“Man that’s intense!” my friend said.
“What’s that? The food or the fight?” I answered.
Of course, he had gone with the green curry, so the answer was both. And he was right—it was intense. Each fight started with an authentic pre-fight ritual, called the “Ram Muay.” This is a traditional Thai ceremony, which pays homage to the gods, parents, teachers, loved ones, king, and country, while sealing off the ring to outside influences. The Ram Muay ceremonies, as well as the fights, were accompanied by traditional Thai music. This was no Ultimate Fighting Championship, where the only tradition is taunting your opponent as the crowd gets drunk and rowdy. Both fighters and fans respected the discipline and the traditions, paying heartfelt homage to the sport and the culture with every bout.
That’s not to say there wasn’t plenty of UFC-style ass-whoopin’. Bruising and brutality is part of the sport, and even victorious fighters often hobbled around the gym shaking hands, but putting very little pressure on shins with knots the size of baseballs.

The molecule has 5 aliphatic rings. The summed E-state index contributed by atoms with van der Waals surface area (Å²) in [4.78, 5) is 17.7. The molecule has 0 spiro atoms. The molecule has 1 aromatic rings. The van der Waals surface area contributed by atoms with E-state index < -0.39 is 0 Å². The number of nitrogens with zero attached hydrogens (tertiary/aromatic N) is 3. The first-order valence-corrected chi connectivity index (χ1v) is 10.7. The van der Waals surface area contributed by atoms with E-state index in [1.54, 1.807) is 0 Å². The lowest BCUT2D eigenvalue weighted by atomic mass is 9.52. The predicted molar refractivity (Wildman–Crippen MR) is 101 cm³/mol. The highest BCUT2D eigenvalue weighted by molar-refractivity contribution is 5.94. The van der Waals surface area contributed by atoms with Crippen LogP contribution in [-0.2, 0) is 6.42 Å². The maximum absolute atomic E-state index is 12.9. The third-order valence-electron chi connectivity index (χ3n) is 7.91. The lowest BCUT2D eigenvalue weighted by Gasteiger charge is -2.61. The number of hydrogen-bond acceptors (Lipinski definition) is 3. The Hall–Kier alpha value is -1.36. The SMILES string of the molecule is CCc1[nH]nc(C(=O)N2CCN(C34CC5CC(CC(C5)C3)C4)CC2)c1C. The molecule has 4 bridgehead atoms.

Consistent action continued throughout, as high kicks and high energy marked the fourth bout of the evening, seeing Five Point’s own Rob Wells pull out a hard-fought three-round decision. Fellow Five Pointer and hometown favorite, Natalie Fuz, posted a tremendous third round, standing toe-to-toe in an inside battle to rightfully claim her decision victory. Fuz and Rima Sidhu, who received her win due to injury forfeit, hope to continue their dominance as they represent the US against 49 other nations at the upcoming World Championships in Thailand.